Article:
- The Washington Times - Thursday, May 26, 2022

Senate Minority Leader Mitch McConnell became the latest Republican Thursday to criticize President Biden for labeling high prices at the pump as part of an “incredible transition” toward clean, renewable energy.
“That’s a heck of a way to describe his administration’s war on the most affordable, reliable and abundant forms of energy in our country,” the Kentucky lawmaker said on the floor.
Demand is expected to spike in the coming days with travelers hitting the roads for the Memorial Day weekend. The national average held steady Thursday at an all-time high of $4.60 per gallon — 47 cents more than a month ago, and $1.56 higher than one year ago, according to AAA.
During a diplomatic trip in Japan earlier in the week, Mr. Biden suggested that bloated energy costs would help promote the transition to clean energy and away from fossil fuels.

It prompted criticism from Republicans who accused the president of saying the quiet part out loud: high gas prices are beneficial to Democrats’ climate agenda.

“When it comes to the gas prices, we are going through an incredible transition that is taking place, that God-willing, when it is over, we’ll be stronger, and the world will be stronger and less reliant on fossil fuels,” Mr. Biden said.
Mr. McConnell, referring to suggestions from administration officials that now would be an opportune time to switch to an electric vehicle or that the U.S. should export more oil from countries like Venezuela, Saudi Arabia or Iran, placed blame squarely on the president and Democrats in Washington.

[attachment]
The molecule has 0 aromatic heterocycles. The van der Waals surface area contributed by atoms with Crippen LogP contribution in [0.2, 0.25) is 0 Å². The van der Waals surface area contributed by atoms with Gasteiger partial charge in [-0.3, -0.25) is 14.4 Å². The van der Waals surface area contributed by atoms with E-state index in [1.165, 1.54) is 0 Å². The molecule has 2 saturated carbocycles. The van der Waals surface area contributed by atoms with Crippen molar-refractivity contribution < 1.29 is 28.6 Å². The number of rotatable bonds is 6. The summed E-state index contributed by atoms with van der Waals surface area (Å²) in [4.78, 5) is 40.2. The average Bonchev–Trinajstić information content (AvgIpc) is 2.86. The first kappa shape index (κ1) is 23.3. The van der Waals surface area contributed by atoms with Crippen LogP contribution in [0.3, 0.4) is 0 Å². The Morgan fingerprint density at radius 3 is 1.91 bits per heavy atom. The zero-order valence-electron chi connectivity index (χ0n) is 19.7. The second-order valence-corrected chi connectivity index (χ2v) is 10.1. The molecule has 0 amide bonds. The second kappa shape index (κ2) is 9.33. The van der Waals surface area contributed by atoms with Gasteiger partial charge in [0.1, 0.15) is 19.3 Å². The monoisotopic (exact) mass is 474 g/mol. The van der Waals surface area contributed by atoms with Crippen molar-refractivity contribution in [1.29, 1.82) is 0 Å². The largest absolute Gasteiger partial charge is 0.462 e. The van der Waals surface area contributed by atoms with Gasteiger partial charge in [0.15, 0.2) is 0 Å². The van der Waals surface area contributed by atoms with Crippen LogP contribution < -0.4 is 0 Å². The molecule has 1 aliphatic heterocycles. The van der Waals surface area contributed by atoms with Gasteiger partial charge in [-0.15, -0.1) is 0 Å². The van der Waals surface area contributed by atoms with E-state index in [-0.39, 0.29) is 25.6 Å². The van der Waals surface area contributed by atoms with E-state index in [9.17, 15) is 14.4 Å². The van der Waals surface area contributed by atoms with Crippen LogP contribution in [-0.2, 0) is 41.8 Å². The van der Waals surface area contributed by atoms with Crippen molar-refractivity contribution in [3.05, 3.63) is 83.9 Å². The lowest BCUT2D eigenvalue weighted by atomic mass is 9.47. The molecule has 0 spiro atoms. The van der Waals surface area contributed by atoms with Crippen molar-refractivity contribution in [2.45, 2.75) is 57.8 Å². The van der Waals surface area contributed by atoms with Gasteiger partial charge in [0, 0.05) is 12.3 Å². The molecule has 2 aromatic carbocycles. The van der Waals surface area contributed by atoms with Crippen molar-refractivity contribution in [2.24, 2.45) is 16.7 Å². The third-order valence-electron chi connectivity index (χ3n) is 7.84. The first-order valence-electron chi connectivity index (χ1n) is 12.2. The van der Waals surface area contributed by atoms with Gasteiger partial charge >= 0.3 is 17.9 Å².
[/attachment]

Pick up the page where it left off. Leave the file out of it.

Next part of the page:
“Forcing fuel prices so high that it requires measures to transition to more expensive cars with supply chains controlled primarily by China and others whose regimes have lower labor and environmental standards is not my idea of incredible,” he said. “The pain at the pump is only one of the tangled consequences of Washington Democrats’ radical policies and reckless spending.”

Patrick De Haan, founder of the fuel-price tracking service GasBuddy, predicted demand will rise 7%-10% Thursday compared to one week ago, as a result of the upcoming holiday.

Prices are expected to remain elevated through the busy summer driving season. Industry analysts and experts have said that the war in Ukraine, coupled with America’s refining capacity hitting its limits, have exacerbated a global supply shortage coming out of the pandemic.

• Ramsey Touchberry can be reached at rtouchberry@washingtontimes.com.

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